Balance Sheet

Why is a Balance Sheet Important?

A Balance sheet report or Statement of Financial Position includes all assets and liabilities owned by a business at a specific point in time. It is one of the three core financial reports that are used to evaluate a business. The balance sheet can be used to calculate ratios such as rate of return on investment, debt-to-equity, working capital and many more.

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How the Balance Sheet works

The balance sheet is calculated using the below formula. The formula is intuitive and is formed using double entry accounting. This shows as when a company buys new assets e.g. a new vehicle it does this by reducing the bank account or by taking out a loan (liability) against the asset.

If the Company purchases a new ute for $60,000 and pays $10,000 cash and the rest on loan, it has the following effect on the balance sheet. Fixed assets increase by $60,000, the bank account decreases by $10,000 and the liabilities (loan) will increase by $50,000. These transactions in both the asset and liabilities sections balance the two sides of the equation. (For ease of explanation GST has been left out of this calculation).

The assets should always equal the liabilities + equity, meaning the balance sheet should always balance. If it doesn’t there may be an error in calculation or misplaced data. If you use accounting software this will auto calculate and should equal, if it doesn’t an account may have been moved from an asset to a liability incorrectly and causes a calculation error.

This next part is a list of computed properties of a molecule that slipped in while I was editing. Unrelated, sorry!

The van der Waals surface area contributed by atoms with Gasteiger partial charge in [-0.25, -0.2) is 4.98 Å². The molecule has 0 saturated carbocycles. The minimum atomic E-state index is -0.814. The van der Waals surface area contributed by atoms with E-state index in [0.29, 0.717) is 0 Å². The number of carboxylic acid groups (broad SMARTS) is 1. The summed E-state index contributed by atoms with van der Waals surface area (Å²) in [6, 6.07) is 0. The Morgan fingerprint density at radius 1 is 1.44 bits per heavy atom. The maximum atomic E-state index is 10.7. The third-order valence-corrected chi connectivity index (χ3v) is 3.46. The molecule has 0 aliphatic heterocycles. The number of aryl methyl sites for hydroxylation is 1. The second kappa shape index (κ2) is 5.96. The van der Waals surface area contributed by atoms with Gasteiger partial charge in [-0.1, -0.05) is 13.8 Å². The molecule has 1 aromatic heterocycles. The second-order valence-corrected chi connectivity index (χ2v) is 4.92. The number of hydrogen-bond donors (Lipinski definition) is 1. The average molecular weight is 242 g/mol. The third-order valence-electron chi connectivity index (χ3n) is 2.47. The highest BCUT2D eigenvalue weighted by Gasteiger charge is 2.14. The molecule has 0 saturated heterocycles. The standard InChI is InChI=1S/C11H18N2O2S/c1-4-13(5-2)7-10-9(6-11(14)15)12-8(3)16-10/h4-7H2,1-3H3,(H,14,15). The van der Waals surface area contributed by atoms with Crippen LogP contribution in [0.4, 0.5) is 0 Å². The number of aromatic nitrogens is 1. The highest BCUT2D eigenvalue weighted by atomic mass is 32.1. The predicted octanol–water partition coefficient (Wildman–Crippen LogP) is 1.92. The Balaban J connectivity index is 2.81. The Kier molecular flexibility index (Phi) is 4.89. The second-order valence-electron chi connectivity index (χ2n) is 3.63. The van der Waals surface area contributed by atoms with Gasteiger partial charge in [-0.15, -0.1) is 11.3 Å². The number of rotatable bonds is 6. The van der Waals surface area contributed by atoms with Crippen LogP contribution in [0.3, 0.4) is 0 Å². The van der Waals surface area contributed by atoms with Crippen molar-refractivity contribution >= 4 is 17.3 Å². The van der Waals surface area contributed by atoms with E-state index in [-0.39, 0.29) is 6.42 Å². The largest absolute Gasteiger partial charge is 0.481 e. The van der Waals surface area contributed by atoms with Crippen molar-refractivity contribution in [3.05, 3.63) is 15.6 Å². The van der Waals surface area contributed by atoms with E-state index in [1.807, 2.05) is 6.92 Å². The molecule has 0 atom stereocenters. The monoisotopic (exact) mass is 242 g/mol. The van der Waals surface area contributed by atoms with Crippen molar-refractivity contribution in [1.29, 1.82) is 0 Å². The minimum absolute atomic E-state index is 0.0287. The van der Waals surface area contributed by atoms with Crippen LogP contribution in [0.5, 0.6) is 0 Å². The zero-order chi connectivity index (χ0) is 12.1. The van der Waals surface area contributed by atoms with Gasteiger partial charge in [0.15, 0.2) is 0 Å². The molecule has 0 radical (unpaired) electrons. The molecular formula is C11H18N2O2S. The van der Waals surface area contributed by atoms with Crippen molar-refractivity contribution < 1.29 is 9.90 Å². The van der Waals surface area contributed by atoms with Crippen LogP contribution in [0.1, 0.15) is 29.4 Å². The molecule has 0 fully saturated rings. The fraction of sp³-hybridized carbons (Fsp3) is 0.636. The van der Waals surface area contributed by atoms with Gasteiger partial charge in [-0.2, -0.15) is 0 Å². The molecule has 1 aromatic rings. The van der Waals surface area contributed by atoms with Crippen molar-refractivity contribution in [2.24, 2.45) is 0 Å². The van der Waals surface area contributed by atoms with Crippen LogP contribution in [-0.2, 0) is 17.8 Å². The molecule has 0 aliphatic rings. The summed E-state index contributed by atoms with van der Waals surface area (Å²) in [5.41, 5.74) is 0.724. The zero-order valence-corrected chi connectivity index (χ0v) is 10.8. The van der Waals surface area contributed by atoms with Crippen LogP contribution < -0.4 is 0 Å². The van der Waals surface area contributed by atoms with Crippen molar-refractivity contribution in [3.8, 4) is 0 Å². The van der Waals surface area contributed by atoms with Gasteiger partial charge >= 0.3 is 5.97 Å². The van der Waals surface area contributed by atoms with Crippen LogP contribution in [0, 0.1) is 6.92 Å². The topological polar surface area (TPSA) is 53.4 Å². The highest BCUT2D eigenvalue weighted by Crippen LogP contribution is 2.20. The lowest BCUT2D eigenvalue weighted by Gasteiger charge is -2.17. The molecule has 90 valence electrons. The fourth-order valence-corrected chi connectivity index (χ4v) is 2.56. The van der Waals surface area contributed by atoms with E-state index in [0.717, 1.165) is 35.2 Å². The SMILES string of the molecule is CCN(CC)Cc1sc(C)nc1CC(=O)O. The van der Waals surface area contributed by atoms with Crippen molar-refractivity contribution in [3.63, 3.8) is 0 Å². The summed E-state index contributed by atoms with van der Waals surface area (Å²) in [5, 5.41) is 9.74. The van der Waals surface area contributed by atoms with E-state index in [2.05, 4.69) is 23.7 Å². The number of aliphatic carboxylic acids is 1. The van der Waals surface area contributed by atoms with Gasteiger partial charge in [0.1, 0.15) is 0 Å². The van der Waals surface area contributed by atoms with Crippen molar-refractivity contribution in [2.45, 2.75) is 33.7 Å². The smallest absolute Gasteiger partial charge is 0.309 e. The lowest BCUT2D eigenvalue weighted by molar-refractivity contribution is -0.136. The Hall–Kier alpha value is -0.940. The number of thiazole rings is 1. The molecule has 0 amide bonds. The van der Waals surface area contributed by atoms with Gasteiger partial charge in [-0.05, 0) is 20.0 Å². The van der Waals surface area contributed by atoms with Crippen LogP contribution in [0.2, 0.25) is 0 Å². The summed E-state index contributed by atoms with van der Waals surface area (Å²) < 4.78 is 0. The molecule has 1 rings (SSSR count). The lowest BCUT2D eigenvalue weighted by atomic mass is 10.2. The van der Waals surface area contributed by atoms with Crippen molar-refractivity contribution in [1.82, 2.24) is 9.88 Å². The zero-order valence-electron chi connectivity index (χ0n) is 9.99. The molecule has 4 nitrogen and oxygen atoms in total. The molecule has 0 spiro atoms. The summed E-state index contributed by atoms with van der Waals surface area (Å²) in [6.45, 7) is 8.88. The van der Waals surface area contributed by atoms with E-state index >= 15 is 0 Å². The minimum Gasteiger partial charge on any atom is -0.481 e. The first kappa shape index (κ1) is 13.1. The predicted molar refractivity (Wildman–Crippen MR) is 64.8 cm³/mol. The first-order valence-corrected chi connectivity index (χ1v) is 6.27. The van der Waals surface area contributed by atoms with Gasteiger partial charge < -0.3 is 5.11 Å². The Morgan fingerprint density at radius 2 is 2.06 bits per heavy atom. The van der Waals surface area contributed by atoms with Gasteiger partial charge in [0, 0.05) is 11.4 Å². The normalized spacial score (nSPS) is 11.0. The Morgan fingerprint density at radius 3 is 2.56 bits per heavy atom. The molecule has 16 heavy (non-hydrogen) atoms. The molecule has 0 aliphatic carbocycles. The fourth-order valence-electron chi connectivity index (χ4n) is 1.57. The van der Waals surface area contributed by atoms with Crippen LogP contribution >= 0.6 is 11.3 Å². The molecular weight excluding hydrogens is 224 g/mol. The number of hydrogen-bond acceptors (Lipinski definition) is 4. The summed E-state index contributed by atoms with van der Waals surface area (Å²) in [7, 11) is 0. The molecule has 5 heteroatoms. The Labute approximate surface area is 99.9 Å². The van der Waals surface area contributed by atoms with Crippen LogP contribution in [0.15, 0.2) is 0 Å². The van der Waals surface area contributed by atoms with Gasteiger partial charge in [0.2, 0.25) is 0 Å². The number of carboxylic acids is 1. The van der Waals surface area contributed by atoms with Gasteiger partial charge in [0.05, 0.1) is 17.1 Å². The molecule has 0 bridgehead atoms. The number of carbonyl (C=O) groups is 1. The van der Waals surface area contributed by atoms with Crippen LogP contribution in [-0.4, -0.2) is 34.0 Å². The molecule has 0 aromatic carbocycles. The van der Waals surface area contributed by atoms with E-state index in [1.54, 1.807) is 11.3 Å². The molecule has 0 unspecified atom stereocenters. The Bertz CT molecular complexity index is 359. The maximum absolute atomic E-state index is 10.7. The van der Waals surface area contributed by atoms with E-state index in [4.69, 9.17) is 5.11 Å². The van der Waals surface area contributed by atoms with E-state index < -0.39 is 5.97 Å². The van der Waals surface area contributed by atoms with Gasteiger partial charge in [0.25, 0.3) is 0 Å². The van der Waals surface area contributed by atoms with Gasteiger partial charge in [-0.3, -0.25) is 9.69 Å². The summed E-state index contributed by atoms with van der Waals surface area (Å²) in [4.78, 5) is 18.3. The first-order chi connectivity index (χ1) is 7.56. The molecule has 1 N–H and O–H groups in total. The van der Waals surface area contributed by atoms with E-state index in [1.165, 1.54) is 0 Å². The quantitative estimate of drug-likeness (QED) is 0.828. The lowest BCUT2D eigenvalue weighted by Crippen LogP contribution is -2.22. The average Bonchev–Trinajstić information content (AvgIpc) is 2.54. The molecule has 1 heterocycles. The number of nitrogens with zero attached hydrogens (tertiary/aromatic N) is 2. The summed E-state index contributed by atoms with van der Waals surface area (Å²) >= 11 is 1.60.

Sections of a Balance Sheet


Assets are broken down into two categories – current & non-current assets. Current assets include those that can be converted into cash easily or will be within one year.

  • Cash & Cash equivalents – This includes bank accounts, short term deposits and petty cash etc
  • Accounts receivable – Money owed by customers of the business, sales on account
  • Inventory – stock held by the business for sale. This is included at the lower of cost or market value
  • Prepaid Expenses – Any expenses paid in advance for example rent, advertising contracts, insurance etc

Non-Current Assets

  • long-term investments that cannot or will not be liquidated in the next year. Investment portfolios, loans to other businesses
  • Fixed assets – including land & buildings, Motor vehicles, plant & equipment, office equipment etc
  • Intangible assets – this includes goodwill and intellectual property. Such items are usually only included on the balance sheet when purchasing a pre-existing business not when they have been developed in-house.


A liability is any money that is owed to other businesses, from suppliers to loans that need to be repaid. Current liabilities are those that are due within one year and are usually listed in order of due dates. Any non-current liabilities are those that are due in more than one year.

  • Credit cards – these are one of the most common liabilities
  • Accounts payable – These are bills that the business receives in the course of trading and are usually due within 20-30 days after receiving.
  • Unearned Revenue – this is prepayments received from customers before starting a job and will be allocated to invoices as they are created.
  • Tax Payable – Tax payments due to be made within the next year.
  • GST Payable – The current outstanding balance of GST owed.
  • Wages Payable – wages processed however not yet paid. This will usually be the prior weeks pay.
  • PAYE Payable – As this is due the 20th of the following month, if you have staff this will usually be shown on the balance sheet dependent on the payroll service that you use.
  • Current portion of loans – this is usually calculated by your accountant at the end of the financial year for the next year as accounting software does not auto-calculate this. This is the portion of any loans due in the next 12-months.